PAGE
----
When you create a formula in Excel, your goal should always be to minimize how much you hardcode of it. By doing that, you can make your formula more dynamic and easy to update, without having to change it. Below, I’m going to show you can create dynamic formulas in Excel, using a combination of INDEX & MATCH as an example.
For this, I’m going to use Las Vegas visitor statistics. The goal is going to be to pull in certain values based on the combination of field and month. Here’s how the Excel download looks like to start with:
If I wanted to use lookup the visitor volume for a given month, I could use the following formula (assume the data above is in columns A:N):
Column B is where the January data is. And in column A, where the fields are, I’m searching for ‘Visitor Volume’. My formula returns a value of 1,294,100. That is the correct result. However, the way the formula is set up right now isn’t flexible; I hardcoded the field I was looking for and I also indicated which column I wanted to pull the results from. Ideally, I should be able to have the field set up to be dynamic, and the date as well.
Using a named range for the field
I’ll begin by making the field dynamic. Rather than type in ‘Visitor Volume’, I can just reference a named range, as such:
In the above example, I entered the field I wanted to lookup and created a named range for it, called ‘lookupfield’. Now, I can just reference the lookupfield. And if I change its value to another field, it will return a different value, all without needing to change the formula itself:
The only thing that changed here was the value I was looking up.
Using a named range for the month
Next up, I’ll adjust the formula so that the month I’ll return values from is also dynamic. This part is a bit trickier because I need to actually move the entire column. In the current formula, I’m referencing column B (which relates to the January values). But if I want to get the values for February, then it needs to change to column D, and to column F if I want March’s data, and so on.
Using the OFFSET function can be useful here. Rather than picking a specific range, I just start with the first column (A). The second argument in the OFFSET function pertains to the number of rows to move. Since I don’t want to my move my range up or down, I leave this as 0. The next argument is the number of columns I want to move. This is going to depend on where the month value is. Here again, I’ll create a named range. This time, I’ll call it ‘lookupmonth’, where I will specify the month I want to look at. In this spreadsheet, the months are just the first days of the month (e.g. Jan 2021 is 1/1/2021). I will need to use the MATCH function again, this time searching for this value within the row that contains the months (this is row 7 in my Excel sheet). Here’s what my formula will look like, fully dynamic:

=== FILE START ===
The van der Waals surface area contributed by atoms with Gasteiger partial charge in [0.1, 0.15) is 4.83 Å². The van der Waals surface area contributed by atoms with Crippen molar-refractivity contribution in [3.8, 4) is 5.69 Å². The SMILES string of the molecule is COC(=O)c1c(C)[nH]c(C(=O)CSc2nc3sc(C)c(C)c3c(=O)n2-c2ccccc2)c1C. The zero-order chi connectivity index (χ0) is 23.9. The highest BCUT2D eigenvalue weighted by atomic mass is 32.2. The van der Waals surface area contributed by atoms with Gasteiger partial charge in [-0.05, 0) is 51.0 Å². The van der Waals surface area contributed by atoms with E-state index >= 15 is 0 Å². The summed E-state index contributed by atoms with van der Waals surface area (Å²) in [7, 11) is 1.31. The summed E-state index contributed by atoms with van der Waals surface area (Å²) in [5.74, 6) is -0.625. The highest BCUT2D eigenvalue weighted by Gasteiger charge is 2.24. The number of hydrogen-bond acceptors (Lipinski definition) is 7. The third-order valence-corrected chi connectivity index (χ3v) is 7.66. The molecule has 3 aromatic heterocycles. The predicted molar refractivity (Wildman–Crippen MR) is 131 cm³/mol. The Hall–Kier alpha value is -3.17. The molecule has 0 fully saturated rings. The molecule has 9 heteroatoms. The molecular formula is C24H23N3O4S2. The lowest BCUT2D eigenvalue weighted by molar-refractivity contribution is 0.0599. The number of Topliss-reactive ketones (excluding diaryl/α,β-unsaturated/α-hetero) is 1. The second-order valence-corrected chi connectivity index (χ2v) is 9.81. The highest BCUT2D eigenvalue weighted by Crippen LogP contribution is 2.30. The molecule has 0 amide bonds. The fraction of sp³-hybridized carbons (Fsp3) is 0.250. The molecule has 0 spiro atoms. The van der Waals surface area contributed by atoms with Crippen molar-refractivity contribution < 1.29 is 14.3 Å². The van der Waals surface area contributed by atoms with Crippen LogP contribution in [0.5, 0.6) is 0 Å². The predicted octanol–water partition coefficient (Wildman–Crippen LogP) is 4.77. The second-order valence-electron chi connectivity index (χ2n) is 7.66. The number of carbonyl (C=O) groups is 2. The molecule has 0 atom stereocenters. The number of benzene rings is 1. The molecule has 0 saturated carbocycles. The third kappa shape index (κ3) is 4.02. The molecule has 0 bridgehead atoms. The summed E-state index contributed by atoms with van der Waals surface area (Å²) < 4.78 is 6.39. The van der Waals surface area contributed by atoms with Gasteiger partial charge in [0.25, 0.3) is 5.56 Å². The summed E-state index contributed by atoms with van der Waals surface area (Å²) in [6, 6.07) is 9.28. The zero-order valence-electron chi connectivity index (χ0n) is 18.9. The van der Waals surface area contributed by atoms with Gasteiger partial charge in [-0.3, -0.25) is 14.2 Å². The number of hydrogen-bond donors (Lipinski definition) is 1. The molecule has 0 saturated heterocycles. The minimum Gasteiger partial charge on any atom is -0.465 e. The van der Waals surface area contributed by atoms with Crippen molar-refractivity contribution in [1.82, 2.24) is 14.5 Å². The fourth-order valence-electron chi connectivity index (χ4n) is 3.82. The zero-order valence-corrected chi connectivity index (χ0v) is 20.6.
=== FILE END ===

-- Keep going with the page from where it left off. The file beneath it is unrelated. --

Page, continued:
I add the -1 at the end of the columns argument because I’m already starting at the first column and it should be removed from the number of columns I want to move to the right. Here’s how the formula looks like with the two named ranges (highlighted in yellow):
Now, I can change both the field and the month, and my formula will automatically update:
The important thing to note here is that the named ranges need to be exact matches for the MATCH functions to work properly. Even an extra space will result in the formula not returning the correct value. One thing you may want to consider is creating a drop-down list for the available options to prevent the chance of someone making a typo and entering an invalid option.
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